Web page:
Anti-SLAPP

May 2019 Law Faculty Publications & News - June 18, 2019 - sydniemery
Throughout the month of May, the Law Library received alerts for full-time TTU Law Faculty publications and news. Below is a compilation of those daily alerts for May 1st to May 31st, 2019. Articles 1. Gerry W. Beyer, Potpourri, 57-2 Real Est., Prob., & Tr. L. Rep., at 3 (2019). 2. Gerry W. Beyer, Intestacy, Wills, Estate Administration, and Trusts Update, 57 -2 Real Est., Prob., & Tr. L. Rep., at 4 (2019). 3. Gerry W. Beyer, Cryptocurrency—What Estate Planners Need to Know, 2 Real Est., Prob., & Tr. L. Rep., at 68 (2019). 4. Tracy Hresko Pearl, Compensation at the Crossroads: Autonomous Vehicles & Alternative Victim Compensation Schemes, 60 Wm. & Mary L. Rev. 1827 (2019). Op-Eds 1. Arnold Loewy & Charles Moster, It’s debatable: Was Supreme Court correct in lifting Muslim man’s stay of execution?, Lubbock Avalanche-J. (May 5, 2019, 12:01 A.M.),…
This is an interesting opinion on several levels.First, the (alleged) facts are fairly striking.  Brandon M. attacks his mother with a pair of scissors and is admitted to the Riverside County Regional Medical Center on a 72-hour involuntary hold.  But the hospital purportedly released him before the 72 hours has expired; allegedly,  "[leaving] Brandon in a waiting room and discharg[ing] him for lack of space before the expiration of the 72-hour period, then provid[ig] him a bus pass to return home" having never even assigned him a room.Which is no problem if Brandon's not a danger to himself or others.  (Though he has just attacked his mother with scissors, so we might want to be a bit cautious here.)  But what does Brandon do once he gets home from the hospital?  He promptly uses a baseball bat at the home to bludgeon three people there to death.  Including, ironically, a technician who was installing an alarm system in…
Murphy had about 25,000 Twitter followers. She repeatedly referred to a trangendered female as male in her tweets. Twitter suspended her account for “misgendering.” After more negative interactions between them, Twitter permanently banned Murphy. Murphy claimed that Twitter changed its applicable site policy midstream, didn’t inform her of the changes, and retroactively applied the new policy to her. She also claimed “viewpoint discrimination,” that Twitter’s unilateral discretion to suspend or ban accounts are procedurally and substantive unconscionable, and that Twitter enforced its policies inconsistently. She sued Twitter in a putative class action for contract breach, false advertising, and unfair competition. Twitter responded with an anti-SLAPP motion to strike and a demurrer (the CA equivalent of a motion to dismiss). The court rejected the anti-SLAPP motion but granted the demurrer on Section 230 grounds. Anti-SLAPP.…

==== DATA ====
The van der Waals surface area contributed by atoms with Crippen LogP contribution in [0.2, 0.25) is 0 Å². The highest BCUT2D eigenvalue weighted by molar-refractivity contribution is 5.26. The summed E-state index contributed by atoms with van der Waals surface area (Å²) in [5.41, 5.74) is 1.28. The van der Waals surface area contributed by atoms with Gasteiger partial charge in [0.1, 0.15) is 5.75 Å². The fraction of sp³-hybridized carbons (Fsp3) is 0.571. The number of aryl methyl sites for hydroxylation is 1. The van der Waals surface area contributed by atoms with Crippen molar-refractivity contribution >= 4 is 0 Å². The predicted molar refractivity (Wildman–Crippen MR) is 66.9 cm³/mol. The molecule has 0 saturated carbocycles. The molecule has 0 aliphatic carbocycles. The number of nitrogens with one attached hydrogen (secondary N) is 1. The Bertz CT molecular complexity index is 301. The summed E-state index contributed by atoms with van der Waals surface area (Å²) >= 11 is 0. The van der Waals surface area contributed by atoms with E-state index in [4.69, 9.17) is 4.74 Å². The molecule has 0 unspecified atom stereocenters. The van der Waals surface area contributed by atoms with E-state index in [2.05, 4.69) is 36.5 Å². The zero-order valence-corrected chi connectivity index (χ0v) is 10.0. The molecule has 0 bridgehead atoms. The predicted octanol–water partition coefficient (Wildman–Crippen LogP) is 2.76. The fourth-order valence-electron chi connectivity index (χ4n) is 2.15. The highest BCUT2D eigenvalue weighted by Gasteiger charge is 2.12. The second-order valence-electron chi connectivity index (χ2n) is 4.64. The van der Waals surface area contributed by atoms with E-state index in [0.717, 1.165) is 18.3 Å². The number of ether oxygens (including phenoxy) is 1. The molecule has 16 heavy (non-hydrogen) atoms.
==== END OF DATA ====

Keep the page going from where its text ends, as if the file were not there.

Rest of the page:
You don't see many people get sanctioned for filing frivolous anti-SLAPP motion in the trial court.  When it happens, you don't see many such decisions get reversed.But it happens here.Worth mentioning on those rare occasions when it transpires.
Colorado Adopts an Anti-SLAPP Law - June 5, 2019 - Paul Levy
by Paul Alan Levy Considering that it was the Colorado Supreme Court that pioneered the concept of the SLAPP suit with its path-breaking decision in Protect Our Mountain Environment, and that it was University of Denver professors Penelope Canan and George Pring whose scholarship developed the concept, it is astonishing that Colorado took so long to adopt anti-SLAPP legislation, but finally it has happened: Colorado has joined the many states that have such laws, and Colorado's new statute is a robust one.We are still waiting for a federal statute.
The Florida Bar has a drama-filled history regarding the regulation of competitive keyword advertising by lawyers. This post explains the background. In 2013, the bar was poised to ban competitive keyword ads, but at the last minute it did a 180 and expressly authorized competitive keyword ads. In 2018, some Florida bar members took another run at banning competitive keyword ads. After several preliminary successes in that direction, the Florida Bar of Governors has proposed to limit, but not eliminate, competitive keyword ads. The Ethics Rule Revisions The proposal adds the following to Rule 4-7.13: (12) a statement or implication that another lawyer or law firm is part of, is associated with, or affiliated with the advertising law firm when that is not the case, including contact or other information presented in a way that misleads a person searching for a particular lawyer or law firm, or for information regarding a particular lawyer or law firm, to unknowingly contact a…

California Constitution

I. Introduction We recently analyzed the California Supreme Court’s decision in Dynamex Operations West, Inc. v. Superior Court (2018) 4 Cal.5th 903, and its potential effect on public employers.1  In Dynamex, the Court held that employers must meet the various minimum wage, overtime, and meal and rest break requirements in the occupational wage orders adopted by the California Industrial Welfare Commission for every worker – even those classified as independent contractors – unless the employer satisfies the three-part “ABC test.”2 Following Dynamex, we urged public employers to review their worker classification decisions under the new test the California Supreme Court announced for determining independent contractor status under the wage orders because although public employers are exempt from most wage order requirements, they are subject to the wage orders’ meal and rest break requirements for certain commercial drivers, and all…